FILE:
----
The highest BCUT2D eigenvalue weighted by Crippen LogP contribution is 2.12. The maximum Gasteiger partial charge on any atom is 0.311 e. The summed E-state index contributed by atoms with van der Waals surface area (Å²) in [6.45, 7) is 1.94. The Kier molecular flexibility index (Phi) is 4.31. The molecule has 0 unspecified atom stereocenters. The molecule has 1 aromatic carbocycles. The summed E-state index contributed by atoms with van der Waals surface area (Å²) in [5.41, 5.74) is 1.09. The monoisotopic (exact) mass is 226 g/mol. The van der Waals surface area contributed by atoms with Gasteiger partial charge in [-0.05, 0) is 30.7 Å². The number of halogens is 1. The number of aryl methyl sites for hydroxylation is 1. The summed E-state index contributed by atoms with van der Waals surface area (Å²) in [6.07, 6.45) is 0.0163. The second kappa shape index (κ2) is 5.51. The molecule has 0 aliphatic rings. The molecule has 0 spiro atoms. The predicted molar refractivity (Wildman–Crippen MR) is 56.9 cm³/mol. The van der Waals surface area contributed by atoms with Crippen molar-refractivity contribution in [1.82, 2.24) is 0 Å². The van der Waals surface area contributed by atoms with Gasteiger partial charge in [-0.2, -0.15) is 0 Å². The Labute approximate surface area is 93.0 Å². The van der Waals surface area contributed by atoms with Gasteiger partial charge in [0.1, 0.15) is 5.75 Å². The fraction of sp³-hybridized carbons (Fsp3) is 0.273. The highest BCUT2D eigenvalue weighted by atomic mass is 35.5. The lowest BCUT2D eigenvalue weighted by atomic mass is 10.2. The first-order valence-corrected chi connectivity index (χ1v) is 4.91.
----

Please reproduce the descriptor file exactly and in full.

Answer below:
The highest BCUT2D eigenvalue weighted by Crippen LogP contribution is 2.12. The maximum Gasteiger partial charge on any atom is 0.311 e. The summed E-state index contributed by atoms with van der Waals surface area (Å²) in [6.45, 7) is 1.94. The Kier molecular flexibility index (Phi) is 4.31. The molecule has 0 unspecified atom stereocenters. The molecule has 1 aromatic carbocycles. The summed E-state index contributed by atoms with van der Waals surface area (Å²) in [5.41, 5.74) is 1.09. The monoisotopic (exact) mass is 226 g/mol. The van der Waals surface area contributed by atoms with Gasteiger partial charge in [-0.05, 0) is 30.7 Å². The number of halogens is 1. The number of aryl methyl sites for hydroxylation is 1. The summed E-state index contributed by atoms with van der Waals surface area (Å²) in [6.07, 6.45) is 0.0163. The second kappa shape index (κ2) is 5.51. The molecule has 0 aliphatic rings. The molecule has 0 spiro atoms. The predicted molar refractivity (Wildman–Crippen MR) is 56.9 cm³/mol. The van der Waals surface area contributed by atoms with Crippen molar-refractivity contribution in [1.82, 2.24) is 0 Å². The van der Waals surface area contributed by atoms with Gasteiger partial charge in [-0.2, -0.15) is 0 Å². The Labute approximate surface area is 93.0 Å². The van der Waals surface area contributed by atoms with Gasteiger partial charge in [0.1, 0.15) is 5.75 Å². The fraction of sp³-hybridized carbons (Fsp3) is 0.273. The highest BCUT2D eigenvalue weighted by atomic mass is 35.5. The lowest BCUT2D eigenvalue weighted by atomic mass is 10.2. The first-order valence-corrected chi connectivity index (χ1v) is 4.91.